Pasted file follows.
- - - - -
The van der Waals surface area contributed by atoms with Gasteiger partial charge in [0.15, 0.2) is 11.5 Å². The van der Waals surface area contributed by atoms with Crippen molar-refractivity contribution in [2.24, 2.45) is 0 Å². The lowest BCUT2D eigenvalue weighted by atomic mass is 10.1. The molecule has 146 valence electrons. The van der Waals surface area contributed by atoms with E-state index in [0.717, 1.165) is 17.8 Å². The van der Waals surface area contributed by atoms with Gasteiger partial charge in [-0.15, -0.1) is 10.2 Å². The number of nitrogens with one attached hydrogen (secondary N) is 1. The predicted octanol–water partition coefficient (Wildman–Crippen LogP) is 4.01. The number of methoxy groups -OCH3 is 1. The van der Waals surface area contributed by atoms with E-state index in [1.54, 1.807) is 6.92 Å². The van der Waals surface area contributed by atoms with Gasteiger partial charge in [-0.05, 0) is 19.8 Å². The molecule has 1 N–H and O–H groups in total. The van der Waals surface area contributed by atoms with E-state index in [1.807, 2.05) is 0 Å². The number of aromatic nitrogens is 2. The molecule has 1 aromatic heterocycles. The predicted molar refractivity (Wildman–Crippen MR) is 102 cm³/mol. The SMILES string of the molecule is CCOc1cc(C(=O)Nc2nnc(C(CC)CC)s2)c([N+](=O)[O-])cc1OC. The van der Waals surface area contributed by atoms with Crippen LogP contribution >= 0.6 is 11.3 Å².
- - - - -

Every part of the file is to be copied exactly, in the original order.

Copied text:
The van der Waals surface area contributed by atoms with Gasteiger partial charge in [0.15, 0.2) is 11.5 Å². The van der Waals surface area contributed by atoms with Crippen molar-refractivity contribution in [2.24, 2.45) is 0 Å². The lowest BCUT2D eigenvalue weighted by atomic mass is 10.1. The molecule has 146 valence electrons. The van der Waals surface area contributed by atoms with E-state index in [0.717, 1.165) is 17.8 Å². The van der Waals surface area contributed by atoms with Gasteiger partial charge in [-0.15, -0.1) is 10.2 Å². The number of nitrogens with one attached hydrogen (secondary N) is 1. The predicted octanol–water partition coefficient (Wildman–Crippen LogP) is 4.01. The number of methoxy groups -OCH3 is 1. The van der Waals surface area contributed by atoms with E-state index in [1.54, 1.807) is 6.92 Å². The van der Waals surface area contributed by atoms with Gasteiger partial charge in [-0.05, 0) is 19.8 Å². The molecule has 1 N–H and O–H groups in total. The van der Waals surface area contributed by atoms with E-state index in [1.807, 2.05) is 0 Å². The number of aromatic nitrogens is 2. The molecule has 1 aromatic heterocycles. The predicted molar refractivity (Wildman–Crippen MR) is 102 cm³/mol. The SMILES string of the molecule is CCOc1cc(C(=O)Nc2nnc(C(CC)CC)s2)c([N+](=O)[O-])cc1OC. The van der Waals surface area contributed by atoms with Crippen LogP contribution >= 0.6 is 11.3 Å².